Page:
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5 tornadoes confirmed after night of powerful storms across North Texas

An EF2 twister crossed Interstate 35E near Waxahachie, where multiple tractor-trailers were overturned.

Updated at 6:13 p.m. May 4: Revised throughout to include additional information.

After a line of thunderstorms moved through North Texas on Monday night, leaving damaged buildings and power outages in their wake, the National Weather Service confirmed Tuesday that five tornadoes touched down in the area.

One of the strongest twisters was an EF2 with winds up to 120 mph that traveled 5.2 miles across Ellis County from 8:44 to 8:57 p.m. — crossing Interstate 35E as it moved east. Extensive damage was reported between Waxahachie and Forreston.

The Ellis County Sheriff’s Office said the storm caused tractor-trailers to overturn on I-35E, trapping several motorists. Damage to buildings along State Highway 77, which runs parallel to the interstate, was catastrophic, according to the Sheriff’s Office, with between 25 and 50 homes and businesses destroyed.

Officials said that several people were hospitalized but that there had been no storm-related deaths as of Tuesday afternoon. Residents displaced by the storm were taken to overnight shelters.

Monica Flores, who was surveying the damage to her family home Tuesday, said her parents, Barbara and Amando Jaramillo Jr., had been taking shelter in their bathroom when the tornado hit. Barbara Jaramillo was hospitalized but will be OK, Flores said.

“It’s just kind of hard to even think about it,” she said, choking up. “I remember growing up watching my dad build this house.”

A second EF2 tornado touched down in Hill County northwest of Blum from 7:18 to 7:29 p.m., according to the Weather Service. It had winds up to 130 mph.

A popular wedding venue in Blum, Barn on the Brazos, was destroyed, KTVT (Channel 11) reported.

Three EF0 tornadoes caused minor damage:

  • In Hood County, east of Granbury, just after 6 p.m.
  • In Collin County, south of Weston, about 7:40 p.m.
  • In Johnson County, east of Grandview, about 8 p.m.

Monday’s severe weather also knocked out power to more than 10,000 Oncor customers. Fewer than 1,000 remained without power Tuesday evening.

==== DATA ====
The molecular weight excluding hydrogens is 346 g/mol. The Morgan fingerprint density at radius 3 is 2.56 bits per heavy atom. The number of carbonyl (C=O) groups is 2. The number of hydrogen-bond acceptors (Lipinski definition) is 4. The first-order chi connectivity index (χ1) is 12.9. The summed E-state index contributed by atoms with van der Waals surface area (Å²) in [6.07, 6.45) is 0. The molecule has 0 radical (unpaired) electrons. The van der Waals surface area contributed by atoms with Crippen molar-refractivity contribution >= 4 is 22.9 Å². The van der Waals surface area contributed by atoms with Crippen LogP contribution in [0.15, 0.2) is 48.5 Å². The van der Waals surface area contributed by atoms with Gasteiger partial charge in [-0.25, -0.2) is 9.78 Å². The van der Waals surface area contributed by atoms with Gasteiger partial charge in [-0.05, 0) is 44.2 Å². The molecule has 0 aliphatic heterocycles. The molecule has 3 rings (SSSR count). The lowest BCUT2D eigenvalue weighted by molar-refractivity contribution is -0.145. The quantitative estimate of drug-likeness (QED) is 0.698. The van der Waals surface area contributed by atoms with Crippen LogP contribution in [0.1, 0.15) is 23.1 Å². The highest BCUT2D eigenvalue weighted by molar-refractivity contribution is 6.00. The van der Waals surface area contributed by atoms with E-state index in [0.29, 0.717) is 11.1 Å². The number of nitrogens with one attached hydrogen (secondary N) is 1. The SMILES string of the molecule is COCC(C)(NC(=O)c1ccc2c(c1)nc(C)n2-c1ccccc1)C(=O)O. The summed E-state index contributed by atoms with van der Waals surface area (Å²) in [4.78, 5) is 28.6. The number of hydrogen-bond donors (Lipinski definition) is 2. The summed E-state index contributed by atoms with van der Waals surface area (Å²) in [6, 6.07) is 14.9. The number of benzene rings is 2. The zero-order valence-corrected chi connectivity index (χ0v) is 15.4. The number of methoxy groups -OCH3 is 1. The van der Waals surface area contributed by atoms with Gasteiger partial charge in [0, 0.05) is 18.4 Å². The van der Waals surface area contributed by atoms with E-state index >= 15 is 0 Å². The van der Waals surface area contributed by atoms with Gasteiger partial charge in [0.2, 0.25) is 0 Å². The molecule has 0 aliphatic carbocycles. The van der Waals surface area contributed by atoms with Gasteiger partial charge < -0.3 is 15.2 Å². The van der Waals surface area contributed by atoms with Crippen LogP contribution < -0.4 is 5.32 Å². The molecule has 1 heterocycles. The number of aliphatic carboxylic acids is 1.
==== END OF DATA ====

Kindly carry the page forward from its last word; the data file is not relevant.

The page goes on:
The thunderstorms, bringing large hail and strong winds, began developing on the western edge of the Dallas-Fort Worth area shortly after 5 p.m. Monday as a cold front moved in.

DFW International Airport had recorded its highest temperature so far this year — 90 degrees — earlier in the afternoon. The normal high temperature for May 3 is 80.

The forecast for North Texas calls for sunny weather the rest of the week, with high temperatures slightly below average for a couple of days before rising during the weekend, according to the weather service. A storm system is expected to move into the Dallas-Fort Worth area late in the weekend or early next week.

Staff photographer Lynda M. González contributed to this report.

Tom Steele, Breaking News Producer. Tom has covered breaking news for The Dallas Morning News since 2016. He has worked in a number of other capacities for The News since 2007, and he was previously a copy editor at The Florida Times-Union in Jacksonville, Fla. He has degrees in journalism and economics from Lehigh University.

tsteele@dallasnews.com tomsteele

Catherine Marfin, Breaking News Reporter. Catherine covers breaking news at The Dallas Morning News. She is a recent graduate of the University of Texas at Austin, where she studied journalism and public relations. While at UT, Catherine served as managing editor of The Daily Texan, UT's student paper, and interned at the Texas Tribune and Houston Chronicle.

catherine.marfin@dallasnews.com @catherinemarfin

Charles Scudder, Staff writer. Charlie Scudder is a general assignment reporter and has worked on the features and news desks for six years. He's also an adjunct professor at UNT's Mayborn School of Journalism. Raised in Colleyville, he is a graduate of Southern Methodist University and Indiana University.

cscudder@dallasnews.com @cscudder
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